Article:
proper record of the scene is to
have the negative proofed or
printed.
Both color films will pro-
duce prints, just as both will
produce slides. In addition,
black and white prints can be
made directly from color nega-
tives treating the color nega-
tives exactly as if they were
black and white negatives.
Slides, too, can be -made into
black and white prints but an
extra step is required.
Because of the chemistry re--
quired to print from color nega-
tive film, most color imperfec-
tions can be corrected easily,
but it is harder to manipulate
color prints from color slides.
Also, color negative materials
are more forgiving about over-
or underexposure, whereas color
transparency films almost al-
ways demand extremely accur-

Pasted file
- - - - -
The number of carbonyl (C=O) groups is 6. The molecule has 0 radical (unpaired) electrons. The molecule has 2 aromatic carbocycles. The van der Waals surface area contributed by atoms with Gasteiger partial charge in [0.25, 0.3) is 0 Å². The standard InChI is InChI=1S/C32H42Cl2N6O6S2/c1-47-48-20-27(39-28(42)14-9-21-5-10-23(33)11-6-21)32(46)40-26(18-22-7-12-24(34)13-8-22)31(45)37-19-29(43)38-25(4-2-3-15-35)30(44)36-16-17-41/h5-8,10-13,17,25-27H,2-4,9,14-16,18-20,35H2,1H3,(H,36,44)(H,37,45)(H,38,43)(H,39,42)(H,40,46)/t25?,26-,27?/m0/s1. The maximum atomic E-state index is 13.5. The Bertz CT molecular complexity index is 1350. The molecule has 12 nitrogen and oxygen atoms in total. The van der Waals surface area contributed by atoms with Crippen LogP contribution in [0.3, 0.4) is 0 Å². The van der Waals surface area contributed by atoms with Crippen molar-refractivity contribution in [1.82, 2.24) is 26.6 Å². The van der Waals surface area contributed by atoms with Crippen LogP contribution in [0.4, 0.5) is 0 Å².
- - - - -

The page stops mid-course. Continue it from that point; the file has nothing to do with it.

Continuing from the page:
ate exposure.
All color exposures should be
accurate within half a stop to
insure optimum results. If there
is any doubt as to whether the
exposure meter is functioning
properly or your use of it is cor-
rect, it is wise to shoot the same
scene at different exposures to
insure hitting the right one. In
this case a good rule of thumb
to remember is to oxerexpose
color negatives and underexpose
color transparencies. -
Q. Although my foreground
exposure seems correct in my
color slides, the sky usually
turns out a colorless white. Is
there anything that can be done
to retain the sky's blue and
have the clouds show up more
distinctly?
A. Yes, the problem can be
solved easily with a polarizing
filter, which costs about $8-15
depending on make and filter
size.
Polarizing filters work sim-
plest with a single lens reflex
camera because you can se the
effect of the filter directly
through the lens.
Not only will the filter cause
the sky to retain it's blue hue,
but it can also be used to screen
out reflections from surfaces
like store windows. polished
wood cabinets, or water. Be-
cause unwanted reflections are
being screened out, the color
emitted from the object will
seem richer, more vivid.
Polarizing filters are smokey
gray in color and hence suitable
for use with color as well as